In my magic system, magic is another type of energy, like kinetic or chemical energy, that a magic user converts into other kinds of energy (in keeping with the conservation of energy). For example, if you wanted to push someone across the room, you would convert magical energy into kinetic energy while pointing your hand at the target.

The way i side-stepped Newton’s third law is by ‘cutting out the middle man’ in his second law. Rather than getting an object with mass and accelerating it to get some amount of force, magical energy has been directly converted into kinetic energy. So, because we are directly generating the energy rather than generating it via f=m*a, there is no equal and opposite force acting on the caster. The energy is directed and generated facing away from the caster and no energy is directed towards them. Its a strange technicality admittedly but i don't feel any laws are being violated, whilst we have kinetic energy, i don’t think we have force until that kinetic energy connects with an object with mass (such as the air or a person).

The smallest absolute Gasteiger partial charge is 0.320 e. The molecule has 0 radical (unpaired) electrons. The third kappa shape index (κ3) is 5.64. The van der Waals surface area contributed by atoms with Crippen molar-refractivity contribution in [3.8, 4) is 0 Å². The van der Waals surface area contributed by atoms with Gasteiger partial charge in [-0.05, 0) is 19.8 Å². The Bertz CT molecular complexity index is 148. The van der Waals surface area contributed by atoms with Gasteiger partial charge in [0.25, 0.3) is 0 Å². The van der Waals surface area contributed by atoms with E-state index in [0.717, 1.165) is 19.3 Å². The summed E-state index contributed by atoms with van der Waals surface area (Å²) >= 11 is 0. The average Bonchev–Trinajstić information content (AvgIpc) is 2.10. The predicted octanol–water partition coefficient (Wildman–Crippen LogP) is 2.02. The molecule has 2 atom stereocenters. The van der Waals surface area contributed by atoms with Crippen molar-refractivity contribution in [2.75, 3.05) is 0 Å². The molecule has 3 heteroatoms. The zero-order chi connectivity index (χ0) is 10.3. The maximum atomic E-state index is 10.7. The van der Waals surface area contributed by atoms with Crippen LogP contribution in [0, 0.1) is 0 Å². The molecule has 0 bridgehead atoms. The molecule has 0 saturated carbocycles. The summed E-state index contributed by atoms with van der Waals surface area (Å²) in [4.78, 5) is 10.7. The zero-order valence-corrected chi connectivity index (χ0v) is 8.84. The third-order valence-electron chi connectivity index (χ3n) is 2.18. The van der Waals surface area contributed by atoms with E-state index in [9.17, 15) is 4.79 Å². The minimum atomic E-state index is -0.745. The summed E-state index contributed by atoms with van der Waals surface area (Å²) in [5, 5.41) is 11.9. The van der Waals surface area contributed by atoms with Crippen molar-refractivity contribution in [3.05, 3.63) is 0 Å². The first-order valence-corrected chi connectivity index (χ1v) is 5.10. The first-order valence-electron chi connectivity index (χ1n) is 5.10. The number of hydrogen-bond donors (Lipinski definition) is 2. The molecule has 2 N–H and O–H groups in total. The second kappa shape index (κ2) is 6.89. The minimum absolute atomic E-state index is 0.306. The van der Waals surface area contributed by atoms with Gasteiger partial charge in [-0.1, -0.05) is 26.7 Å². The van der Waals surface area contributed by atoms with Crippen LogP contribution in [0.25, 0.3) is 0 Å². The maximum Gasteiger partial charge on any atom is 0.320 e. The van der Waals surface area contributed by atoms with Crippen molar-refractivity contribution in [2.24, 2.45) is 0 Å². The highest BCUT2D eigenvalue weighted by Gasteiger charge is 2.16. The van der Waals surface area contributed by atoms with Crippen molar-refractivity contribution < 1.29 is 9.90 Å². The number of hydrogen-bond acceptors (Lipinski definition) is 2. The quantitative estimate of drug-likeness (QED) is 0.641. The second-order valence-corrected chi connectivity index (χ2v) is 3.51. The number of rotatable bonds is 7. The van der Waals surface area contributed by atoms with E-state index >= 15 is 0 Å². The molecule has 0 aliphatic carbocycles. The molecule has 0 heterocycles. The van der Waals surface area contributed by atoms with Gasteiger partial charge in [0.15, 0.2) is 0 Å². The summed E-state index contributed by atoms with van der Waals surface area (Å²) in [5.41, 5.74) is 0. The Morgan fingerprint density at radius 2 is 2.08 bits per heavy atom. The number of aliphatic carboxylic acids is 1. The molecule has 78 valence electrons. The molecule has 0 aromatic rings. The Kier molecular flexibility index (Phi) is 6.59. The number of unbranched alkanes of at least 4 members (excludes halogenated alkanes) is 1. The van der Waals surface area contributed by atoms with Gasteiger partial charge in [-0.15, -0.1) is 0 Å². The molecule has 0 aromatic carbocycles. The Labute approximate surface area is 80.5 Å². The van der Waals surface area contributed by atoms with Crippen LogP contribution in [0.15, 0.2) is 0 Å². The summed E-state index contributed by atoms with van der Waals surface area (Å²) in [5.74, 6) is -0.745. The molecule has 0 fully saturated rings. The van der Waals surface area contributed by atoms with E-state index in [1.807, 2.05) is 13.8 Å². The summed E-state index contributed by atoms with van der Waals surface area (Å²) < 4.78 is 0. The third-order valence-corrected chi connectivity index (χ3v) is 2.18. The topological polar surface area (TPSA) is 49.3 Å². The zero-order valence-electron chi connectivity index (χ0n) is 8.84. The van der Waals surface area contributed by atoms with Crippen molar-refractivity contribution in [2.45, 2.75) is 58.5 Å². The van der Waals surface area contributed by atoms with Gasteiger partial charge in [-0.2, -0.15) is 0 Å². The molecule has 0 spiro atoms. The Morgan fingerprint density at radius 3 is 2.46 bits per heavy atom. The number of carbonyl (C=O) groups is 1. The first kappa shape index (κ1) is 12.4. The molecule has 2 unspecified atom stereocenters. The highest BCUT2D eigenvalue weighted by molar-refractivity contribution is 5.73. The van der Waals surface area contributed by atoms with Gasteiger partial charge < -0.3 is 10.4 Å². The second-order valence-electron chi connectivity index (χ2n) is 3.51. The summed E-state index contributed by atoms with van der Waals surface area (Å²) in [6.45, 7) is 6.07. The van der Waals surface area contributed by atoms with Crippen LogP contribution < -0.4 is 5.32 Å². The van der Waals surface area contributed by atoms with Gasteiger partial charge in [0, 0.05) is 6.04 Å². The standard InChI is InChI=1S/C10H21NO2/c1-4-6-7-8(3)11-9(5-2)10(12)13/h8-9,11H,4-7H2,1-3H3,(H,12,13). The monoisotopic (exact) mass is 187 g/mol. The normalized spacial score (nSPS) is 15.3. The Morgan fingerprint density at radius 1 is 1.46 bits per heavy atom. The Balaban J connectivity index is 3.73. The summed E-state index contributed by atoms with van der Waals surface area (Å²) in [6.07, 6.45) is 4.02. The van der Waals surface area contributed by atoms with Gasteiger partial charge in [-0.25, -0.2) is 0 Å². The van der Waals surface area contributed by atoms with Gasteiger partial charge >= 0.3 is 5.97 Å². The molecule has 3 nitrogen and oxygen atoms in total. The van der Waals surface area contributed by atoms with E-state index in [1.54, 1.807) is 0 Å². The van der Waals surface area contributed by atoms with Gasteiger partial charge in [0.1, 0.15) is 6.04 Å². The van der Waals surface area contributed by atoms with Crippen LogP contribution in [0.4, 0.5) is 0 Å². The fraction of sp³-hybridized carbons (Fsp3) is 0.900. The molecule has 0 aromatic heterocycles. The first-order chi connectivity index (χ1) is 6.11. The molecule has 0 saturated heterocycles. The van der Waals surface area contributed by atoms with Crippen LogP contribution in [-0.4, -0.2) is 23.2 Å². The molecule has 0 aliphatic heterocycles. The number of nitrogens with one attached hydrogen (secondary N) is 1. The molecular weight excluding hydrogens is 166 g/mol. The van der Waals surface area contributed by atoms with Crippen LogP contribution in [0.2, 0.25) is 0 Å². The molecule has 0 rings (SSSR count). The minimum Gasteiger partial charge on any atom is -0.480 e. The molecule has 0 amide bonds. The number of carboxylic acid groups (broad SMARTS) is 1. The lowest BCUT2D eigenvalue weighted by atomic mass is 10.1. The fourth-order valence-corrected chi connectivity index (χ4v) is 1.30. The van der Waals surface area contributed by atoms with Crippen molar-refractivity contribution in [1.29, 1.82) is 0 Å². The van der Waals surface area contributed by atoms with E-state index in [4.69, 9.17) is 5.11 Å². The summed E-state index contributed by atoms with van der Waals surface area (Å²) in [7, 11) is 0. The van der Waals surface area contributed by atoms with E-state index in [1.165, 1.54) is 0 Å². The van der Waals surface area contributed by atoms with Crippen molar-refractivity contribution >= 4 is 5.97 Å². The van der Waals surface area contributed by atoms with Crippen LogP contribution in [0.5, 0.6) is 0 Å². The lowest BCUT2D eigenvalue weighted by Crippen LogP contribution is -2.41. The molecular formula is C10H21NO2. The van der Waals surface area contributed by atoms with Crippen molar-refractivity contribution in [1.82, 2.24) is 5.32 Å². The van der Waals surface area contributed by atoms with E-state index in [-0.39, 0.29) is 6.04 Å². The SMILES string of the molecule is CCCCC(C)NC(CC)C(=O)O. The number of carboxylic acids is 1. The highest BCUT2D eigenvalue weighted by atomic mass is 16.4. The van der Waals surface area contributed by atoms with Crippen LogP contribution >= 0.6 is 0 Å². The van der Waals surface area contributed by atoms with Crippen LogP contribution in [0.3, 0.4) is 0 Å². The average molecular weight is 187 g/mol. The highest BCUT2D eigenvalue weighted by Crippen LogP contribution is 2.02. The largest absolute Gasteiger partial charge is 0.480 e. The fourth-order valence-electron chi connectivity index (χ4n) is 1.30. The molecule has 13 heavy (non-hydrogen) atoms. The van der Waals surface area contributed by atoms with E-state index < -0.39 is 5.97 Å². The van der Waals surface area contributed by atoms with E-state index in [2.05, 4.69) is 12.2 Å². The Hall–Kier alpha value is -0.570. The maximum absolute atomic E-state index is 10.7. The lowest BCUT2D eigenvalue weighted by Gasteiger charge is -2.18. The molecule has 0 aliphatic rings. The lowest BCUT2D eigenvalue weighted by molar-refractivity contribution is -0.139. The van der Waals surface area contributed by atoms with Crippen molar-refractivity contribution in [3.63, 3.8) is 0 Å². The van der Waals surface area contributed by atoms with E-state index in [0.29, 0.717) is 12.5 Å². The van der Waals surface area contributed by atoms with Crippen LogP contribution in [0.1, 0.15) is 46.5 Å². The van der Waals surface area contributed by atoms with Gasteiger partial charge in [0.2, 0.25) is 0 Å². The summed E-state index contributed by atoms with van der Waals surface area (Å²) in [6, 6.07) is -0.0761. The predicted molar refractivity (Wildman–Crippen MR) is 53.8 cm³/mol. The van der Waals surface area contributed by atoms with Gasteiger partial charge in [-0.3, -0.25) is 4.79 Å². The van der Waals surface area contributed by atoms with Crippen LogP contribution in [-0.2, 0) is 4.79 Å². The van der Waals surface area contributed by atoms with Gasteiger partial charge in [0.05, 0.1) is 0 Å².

This allows us to side-step Newton’s third law without violating it and although force is not being generated via traditional means, this method still conforms to the conservation of energy and works from a theoretical stand point. Both Newton’s second and third laws are intact and still apply to everything in the world. When the kinetic energy we generated touches something with mass, it accelerates it and generates force (thhough still conforming to the conservation of energy).